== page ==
Now more than ever, the plants we use in fall and winter gardens can bless both the palette and the palate.
For years, pansies were all we had for winter planting, and they do give us a growing array of colors, flower faces and bloom sizes. Now, however, pansies have had to make room for exciting additions to their winter beds.
Within the past several years, many new plants have been added to the growing palette for fall and winter. Most of the new winter plants are edible, as are the blossoms of pansies.
Now, parsley is a mainstay, both curly and Italian flat leaf. Parsley adds a bright new dimension to beds with its unique, curled leaves and yellow-green color. It's best planted in the fall and will last throughout the winter in most of Georgia.
Swiss Chard "Bright Lights"
Electric Swiss Chard
All of the beautiful Swiss chards have been added. Intense, electric stems in a marvelous range of colors on 15- to 20-inch plants make outstanding borders and accents in the garden.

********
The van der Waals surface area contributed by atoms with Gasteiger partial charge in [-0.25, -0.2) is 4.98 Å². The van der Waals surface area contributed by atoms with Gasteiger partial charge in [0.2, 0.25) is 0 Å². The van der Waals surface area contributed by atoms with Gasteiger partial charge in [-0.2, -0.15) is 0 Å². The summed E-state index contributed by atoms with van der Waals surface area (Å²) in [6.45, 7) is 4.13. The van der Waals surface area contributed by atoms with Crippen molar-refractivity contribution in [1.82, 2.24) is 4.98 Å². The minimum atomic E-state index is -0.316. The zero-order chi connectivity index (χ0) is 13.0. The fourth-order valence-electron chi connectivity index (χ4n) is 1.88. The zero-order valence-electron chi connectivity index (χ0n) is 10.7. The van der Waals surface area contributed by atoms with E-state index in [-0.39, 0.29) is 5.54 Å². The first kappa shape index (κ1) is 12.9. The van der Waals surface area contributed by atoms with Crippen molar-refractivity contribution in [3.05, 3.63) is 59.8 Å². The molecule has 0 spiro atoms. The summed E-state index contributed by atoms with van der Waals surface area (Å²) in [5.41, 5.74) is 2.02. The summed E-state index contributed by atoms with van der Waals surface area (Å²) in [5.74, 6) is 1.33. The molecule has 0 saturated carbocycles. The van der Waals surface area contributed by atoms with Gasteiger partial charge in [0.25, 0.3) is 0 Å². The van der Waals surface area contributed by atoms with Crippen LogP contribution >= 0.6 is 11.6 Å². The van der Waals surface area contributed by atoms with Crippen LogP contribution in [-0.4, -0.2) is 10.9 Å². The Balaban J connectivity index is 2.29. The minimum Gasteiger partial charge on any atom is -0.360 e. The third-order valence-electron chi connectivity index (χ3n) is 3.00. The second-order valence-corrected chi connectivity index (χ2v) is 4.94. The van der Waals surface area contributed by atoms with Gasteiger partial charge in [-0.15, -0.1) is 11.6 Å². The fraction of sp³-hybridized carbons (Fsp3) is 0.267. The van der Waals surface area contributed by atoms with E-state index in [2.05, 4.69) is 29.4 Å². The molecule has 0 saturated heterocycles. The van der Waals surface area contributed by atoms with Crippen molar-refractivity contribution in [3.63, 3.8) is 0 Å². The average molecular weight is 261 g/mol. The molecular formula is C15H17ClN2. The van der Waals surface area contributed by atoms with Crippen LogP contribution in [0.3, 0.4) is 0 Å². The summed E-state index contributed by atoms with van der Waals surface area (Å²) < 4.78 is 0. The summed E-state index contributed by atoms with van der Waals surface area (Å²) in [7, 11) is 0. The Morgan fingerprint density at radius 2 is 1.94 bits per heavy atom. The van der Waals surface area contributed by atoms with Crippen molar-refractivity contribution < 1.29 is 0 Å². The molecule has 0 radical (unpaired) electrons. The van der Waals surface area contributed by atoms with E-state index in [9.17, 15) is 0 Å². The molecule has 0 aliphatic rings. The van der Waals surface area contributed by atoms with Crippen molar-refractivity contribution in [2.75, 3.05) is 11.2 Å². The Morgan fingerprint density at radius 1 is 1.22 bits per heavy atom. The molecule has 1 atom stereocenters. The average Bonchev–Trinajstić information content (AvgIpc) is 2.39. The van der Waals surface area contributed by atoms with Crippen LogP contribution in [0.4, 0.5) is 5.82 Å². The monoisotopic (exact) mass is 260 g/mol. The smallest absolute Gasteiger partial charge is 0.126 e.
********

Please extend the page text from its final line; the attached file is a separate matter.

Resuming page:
But this is also a delicious vegetable -- succulent, sweet and highly nutritious, too. Cooked lightly like spinach, it retains its coloration for a gorgeous presentation on the plate.
In the "Bright Lights" series, stems come in a brilliant array of yellow, gold, pink, crimson, pink-and-white striped, orange, scarlet, purple, white and green.
With bright green leaves, it's easy to grow with full sun and good garden soil. Chard comes in crimson stalks, too, with bright green leaves.
Next comes the cabbage family. Beautiful ornamental cabbages are familiar now. And kales come in reds, pinks and white, both flat-leaf and curled, along with the Peacock series that's frilly-leafed.
Others include the Scotch curled kales and new thin-leaf kales that add variety to the garden. Red Giant mustard can really brighten up a fall bed, too, with its large maroon-red leaves with green-veined stalks.
Lettuces are also a good selection. Now, with their rich colors, you can grow Red Butterhead, Red Sails and both Red and Green Oakleaf, along with Burgundy Ice.
No one said you couldn't have your flower garden and eat it, too.